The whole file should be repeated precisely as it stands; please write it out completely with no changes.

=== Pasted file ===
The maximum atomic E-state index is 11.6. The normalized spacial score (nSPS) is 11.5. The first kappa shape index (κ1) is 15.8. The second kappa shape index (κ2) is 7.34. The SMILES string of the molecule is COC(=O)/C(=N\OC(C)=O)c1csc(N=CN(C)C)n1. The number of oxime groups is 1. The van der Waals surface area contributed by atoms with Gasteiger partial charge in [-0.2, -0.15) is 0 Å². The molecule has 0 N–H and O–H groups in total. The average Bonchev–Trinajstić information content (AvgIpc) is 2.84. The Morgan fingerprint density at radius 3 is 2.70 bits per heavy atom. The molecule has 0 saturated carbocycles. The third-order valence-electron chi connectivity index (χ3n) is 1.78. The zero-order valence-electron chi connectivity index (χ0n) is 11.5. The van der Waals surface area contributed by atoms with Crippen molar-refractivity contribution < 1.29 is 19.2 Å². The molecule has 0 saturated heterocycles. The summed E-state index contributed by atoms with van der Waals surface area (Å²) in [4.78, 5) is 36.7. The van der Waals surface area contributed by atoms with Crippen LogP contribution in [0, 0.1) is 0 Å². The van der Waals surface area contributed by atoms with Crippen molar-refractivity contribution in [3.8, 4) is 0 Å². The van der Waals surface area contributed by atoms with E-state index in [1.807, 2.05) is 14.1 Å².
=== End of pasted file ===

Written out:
The maximum atomic E-state index is 11.6. The normalized spacial score (nSPS) is 11.5. The first kappa shape index (κ1) is 15.8. The second kappa shape index (κ2) is 7.34. The SMILES string of the molecule is COC(=O)/C(=N\OC(C)=O)c1csc(N=CN(C)C)n1. The number of oxime groups is 1. The van der Waals surface area contributed by atoms with Gasteiger partial charge in [-0.2, -0.15) is 0 Å². The molecule has 0 N–H and O–H groups in total. The average Bonchev–Trinajstić information content (AvgIpc) is 2.84. The Morgan fingerprint density at radius 3 is 2.70 bits per heavy atom. The molecule has 0 saturated carbocycles. The third-order valence-electron chi connectivity index (χ3n) is 1.78. The zero-order valence-electron chi connectivity index (χ0n) is 11.5. The van der Waals surface area contributed by atoms with Crippen molar-refractivity contribution < 1.29 is 19.2 Å². The molecule has 0 saturated heterocycles. The summed E-state index contributed by atoms with van der Waals surface area (Å²) in [4.78, 5) is 36.7. The van der Waals surface area contributed by atoms with Crippen LogP contribution in [0, 0.1) is 0 Å². The van der Waals surface area contributed by atoms with Crippen molar-refractivity contribution in [3.8, 4) is 0 Å². The van der Waals surface area contributed by atoms with E-state index in [1.807, 2.05) is 14.1 Å².